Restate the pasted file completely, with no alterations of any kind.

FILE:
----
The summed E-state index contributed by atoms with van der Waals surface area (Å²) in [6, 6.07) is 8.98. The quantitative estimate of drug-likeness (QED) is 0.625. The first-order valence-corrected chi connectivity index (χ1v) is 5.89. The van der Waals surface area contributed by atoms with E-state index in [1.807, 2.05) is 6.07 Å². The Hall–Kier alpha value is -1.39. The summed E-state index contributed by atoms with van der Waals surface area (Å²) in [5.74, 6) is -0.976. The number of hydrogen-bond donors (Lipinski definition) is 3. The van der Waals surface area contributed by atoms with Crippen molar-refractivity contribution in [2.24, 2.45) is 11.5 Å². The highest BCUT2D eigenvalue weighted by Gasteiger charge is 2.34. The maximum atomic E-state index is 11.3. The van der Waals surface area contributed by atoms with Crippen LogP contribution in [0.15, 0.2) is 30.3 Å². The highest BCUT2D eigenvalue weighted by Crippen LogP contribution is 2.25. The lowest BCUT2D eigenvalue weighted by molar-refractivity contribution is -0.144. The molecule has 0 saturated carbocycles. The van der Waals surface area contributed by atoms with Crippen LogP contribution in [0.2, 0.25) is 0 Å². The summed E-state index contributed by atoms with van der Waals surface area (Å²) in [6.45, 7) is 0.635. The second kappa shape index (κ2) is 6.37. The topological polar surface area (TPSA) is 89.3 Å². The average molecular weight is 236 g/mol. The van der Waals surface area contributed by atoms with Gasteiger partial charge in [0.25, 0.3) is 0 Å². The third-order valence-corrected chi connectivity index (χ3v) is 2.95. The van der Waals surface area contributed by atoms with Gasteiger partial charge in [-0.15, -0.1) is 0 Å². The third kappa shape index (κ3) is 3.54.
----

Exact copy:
The summed E-state index contributed by atoms with van der Waals surface area (Å²) in [6, 6.07) is 8.98. The quantitative estimate of drug-likeness (QED) is 0.625. The first-order valence-corrected chi connectivity index (χ1v) is 5.89. The van der Waals surface area contributed by atoms with E-state index in [1.807, 2.05) is 6.07 Å². The Hall–Kier alpha value is -1.39. The summed E-state index contributed by atoms with van der Waals surface area (Å²) in [5.74, 6) is -0.976. The number of hydrogen-bond donors (Lipinski definition) is 3. The van der Waals surface area contributed by atoms with Crippen molar-refractivity contribution in [2.24, 2.45) is 11.5 Å². The highest BCUT2D eigenvalue weighted by Gasteiger charge is 2.34. The maximum atomic E-state index is 11.3. The van der Waals surface area contributed by atoms with Crippen LogP contribution in [0.15, 0.2) is 30.3 Å². The highest BCUT2D eigenvalue weighted by Crippen LogP contribution is 2.25. The lowest BCUT2D eigenvalue weighted by molar-refractivity contribution is -0.144. The molecule has 0 saturated carbocycles. The van der Waals surface area contributed by atoms with Crippen LogP contribution in [0.2, 0.25) is 0 Å². The summed E-state index contributed by atoms with van der Waals surface area (Å²) in [6.45, 7) is 0.635. The second kappa shape index (κ2) is 6.37. The topological polar surface area (TPSA) is 89.3 Å². The average molecular weight is 236 g/mol. The van der Waals surface area contributed by atoms with Gasteiger partial charge in [0.25, 0.3) is 0 Å². The third-order valence-corrected chi connectivity index (χ3v) is 2.95. The van der Waals surface area contributed by atoms with Gasteiger partial charge in [-0.15, -0.1) is 0 Å². The third kappa shape index (κ3) is 3.54.